Features Lists TV

We Take a Look at British Inspirations with the Origins of the Pokémon Volume Eight!

Pokémon Sword & Shield, released in 2019, introduced the eighth generation of Pokémon to the world. The new games are set in the Galar region, based on the United Kingdom. As such, many of the new Pokémon are inspired by British culture and mythology. It is quite amusing seeing parts of my culture being turned into the collectible critters. In this eighth volume, we’re going to through a selection of new Galarian Pokémon, exploring their British origins and inspirations.


Corviknight was one of the first Galarian Pokémon introduced, serving as a taxi service in Galar. It, and its pre-evolutions, Rookidee and Corvisquire, are based on the Corvus bird family, which includes ravens and crows. Its Steel-type alludes to its armour, referencing the archetypal black knight found in European medieval folklore. The black knight is generally associated with Arthurian mythology. In British culture, ravens relate to the Tower of London. It is said that if the ravens of Tower Hill are removed, Britain will fall into ruin.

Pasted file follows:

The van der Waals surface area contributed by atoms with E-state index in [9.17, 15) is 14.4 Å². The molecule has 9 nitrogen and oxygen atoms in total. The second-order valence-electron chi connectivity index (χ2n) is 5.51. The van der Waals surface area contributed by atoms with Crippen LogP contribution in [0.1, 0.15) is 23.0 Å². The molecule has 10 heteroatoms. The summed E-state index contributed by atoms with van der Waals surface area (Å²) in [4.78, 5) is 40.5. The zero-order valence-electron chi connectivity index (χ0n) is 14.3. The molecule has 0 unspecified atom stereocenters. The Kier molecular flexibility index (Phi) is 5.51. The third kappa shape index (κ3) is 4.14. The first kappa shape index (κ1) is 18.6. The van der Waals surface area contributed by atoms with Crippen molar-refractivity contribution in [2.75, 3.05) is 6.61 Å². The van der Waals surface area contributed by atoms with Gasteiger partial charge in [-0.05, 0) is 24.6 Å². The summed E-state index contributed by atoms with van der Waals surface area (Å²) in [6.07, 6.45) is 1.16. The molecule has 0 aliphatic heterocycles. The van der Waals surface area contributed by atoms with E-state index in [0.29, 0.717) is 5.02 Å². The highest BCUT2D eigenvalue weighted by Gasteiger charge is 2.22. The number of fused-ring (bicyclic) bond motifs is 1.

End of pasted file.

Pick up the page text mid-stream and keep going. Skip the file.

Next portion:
This myth is drawn from Bran the Blessed, a king in Welsh mythology. After being mortally wounded in war, Bran commanded his men to remove his head and bury it on a spot called White Hill (i.e. Tower Hill). His head would magically keep Britain safe from invasion, until removed by King Arthur. Bran’s name is Welsh for “blessed crow”; the king is also referenced in the character Bran Stark from A Song of Ice and Fire.


Farfetch’d was featured back in our first volume, so it is fitting to include his surprise evolution Sirfetch’d here. If Corviknight personifies the black knight, than Sirfetch’d must be the white knight. Still a leek-wielding wild duck, Sirfetch’d evolves from the Galarian form of Farfetch’d. Armed with a lance-shaped leek, and another resembling a shield, it fights with honour and fairness. Its gallant, if slightly proud demeanour, may reference Sir Lancelot, the greatest of Arthurian knights. The leek is a national symbol of Wales, adding a little cultural reasoning to include Farfetch’d in Sword & Shield.

Applin, Flapple, and Appletun

The Applin evolution line is a clever play on a “worm in an apple”. Or rather, Applin, Flapple, and Appletun are wyrms, a type of serpentine dragon. Applin and Flapple resemble serpents, while Appletun has a more tortoise-like appearance, with an apple pie on his back. Relating to British mythology, they may be based on the Linton Worm, a Scottish legend dating back to the 12th century. The Linton Worm is a serpent that dwells in a hollow beneath Linton Hill, who devoured everything with its enormous maw. It is slain in a typical knight versus dragon story, its death so painful that it buried itself under a mountain. Their signature attack, “Grav Apple”, references Sir Isaac Newton and his historic discovery of gravity through a falling apple.

Sinistea and Polteageist